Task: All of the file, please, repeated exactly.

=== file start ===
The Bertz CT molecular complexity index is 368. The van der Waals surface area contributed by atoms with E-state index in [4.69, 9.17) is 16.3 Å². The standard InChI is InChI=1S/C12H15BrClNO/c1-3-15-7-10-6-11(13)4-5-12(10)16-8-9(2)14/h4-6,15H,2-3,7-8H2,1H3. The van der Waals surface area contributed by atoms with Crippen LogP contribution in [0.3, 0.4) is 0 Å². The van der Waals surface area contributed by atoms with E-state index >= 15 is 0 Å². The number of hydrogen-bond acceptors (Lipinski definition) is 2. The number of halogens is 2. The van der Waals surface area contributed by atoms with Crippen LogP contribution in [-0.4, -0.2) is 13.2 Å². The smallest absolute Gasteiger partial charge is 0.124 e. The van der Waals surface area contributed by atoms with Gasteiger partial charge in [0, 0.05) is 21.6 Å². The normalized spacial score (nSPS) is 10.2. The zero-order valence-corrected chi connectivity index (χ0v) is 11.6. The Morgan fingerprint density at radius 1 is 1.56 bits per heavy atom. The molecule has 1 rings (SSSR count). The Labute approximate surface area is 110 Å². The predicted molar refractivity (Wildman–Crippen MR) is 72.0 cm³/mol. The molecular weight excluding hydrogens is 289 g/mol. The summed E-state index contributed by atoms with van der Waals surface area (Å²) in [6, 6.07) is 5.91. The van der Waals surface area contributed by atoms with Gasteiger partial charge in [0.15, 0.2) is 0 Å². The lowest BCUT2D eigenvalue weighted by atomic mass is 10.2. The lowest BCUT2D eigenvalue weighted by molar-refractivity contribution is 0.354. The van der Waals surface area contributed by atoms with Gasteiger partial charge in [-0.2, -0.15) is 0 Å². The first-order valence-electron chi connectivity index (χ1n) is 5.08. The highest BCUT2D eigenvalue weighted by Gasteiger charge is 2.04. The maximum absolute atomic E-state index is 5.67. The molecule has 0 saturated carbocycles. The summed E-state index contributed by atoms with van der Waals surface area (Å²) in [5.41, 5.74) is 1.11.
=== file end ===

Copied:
The Bertz CT molecular complexity index is 368. The van der Waals surface area contributed by atoms with E-state index in [4.69, 9.17) is 16.3 Å². The standard InChI is InChI=1S/C12H15BrClNO/c1-3-15-7-10-6-11(13)4-5-12(10)16-8-9(2)14/h4-6,15H,2-3,7-8H2,1H3. The van der Waals surface area contributed by atoms with Crippen LogP contribution in [0.3, 0.4) is 0 Å². The van der Waals surface area contributed by atoms with E-state index >= 15 is 0 Å². The number of hydrogen-bond acceptors (Lipinski definition) is 2. The number of halogens is 2. The van der Waals surface area contributed by atoms with Crippen LogP contribution in [-0.4, -0.2) is 13.2 Å². The smallest absolute Gasteiger partial charge is 0.124 e. The van der Waals surface area contributed by atoms with Gasteiger partial charge in [0, 0.05) is 21.6 Å². The normalized spacial score (nSPS) is 10.2. The zero-order valence-corrected chi connectivity index (χ0v) is 11.6. The Morgan fingerprint density at radius 1 is 1.56 bits per heavy atom. The molecule has 1 rings (SSSR count). The Labute approximate surface area is 110 Å². The predicted molar refractivity (Wildman–Crippen MR) is 72.0 cm³/mol. The molecular weight excluding hydrogens is 289 g/mol. The summed E-state index contributed by atoms with van der Waals surface area (Å²) in [6, 6.07) is 5.91. The van der Waals surface area contributed by atoms with Gasteiger partial charge in [0.15, 0.2) is 0 Å². The lowest BCUT2D eigenvalue weighted by atomic mass is 10.2. The lowest BCUT2D eigenvalue weighted by molar-refractivity contribution is 0.354. The van der Waals surface area contributed by atoms with Gasteiger partial charge in [-0.2, -0.15) is 0 Å². The first-order valence-electron chi connectivity index (χ1n) is 5.08. The highest BCUT2D eigenvalue weighted by Gasteiger charge is 2.04. The maximum absolute atomic E-state index is 5.67. The molecule has 0 saturated carbocycles. The summed E-state index contributed by atoms with van der Waals surface area (Å²) in [5.41, 5.74) is 1.11.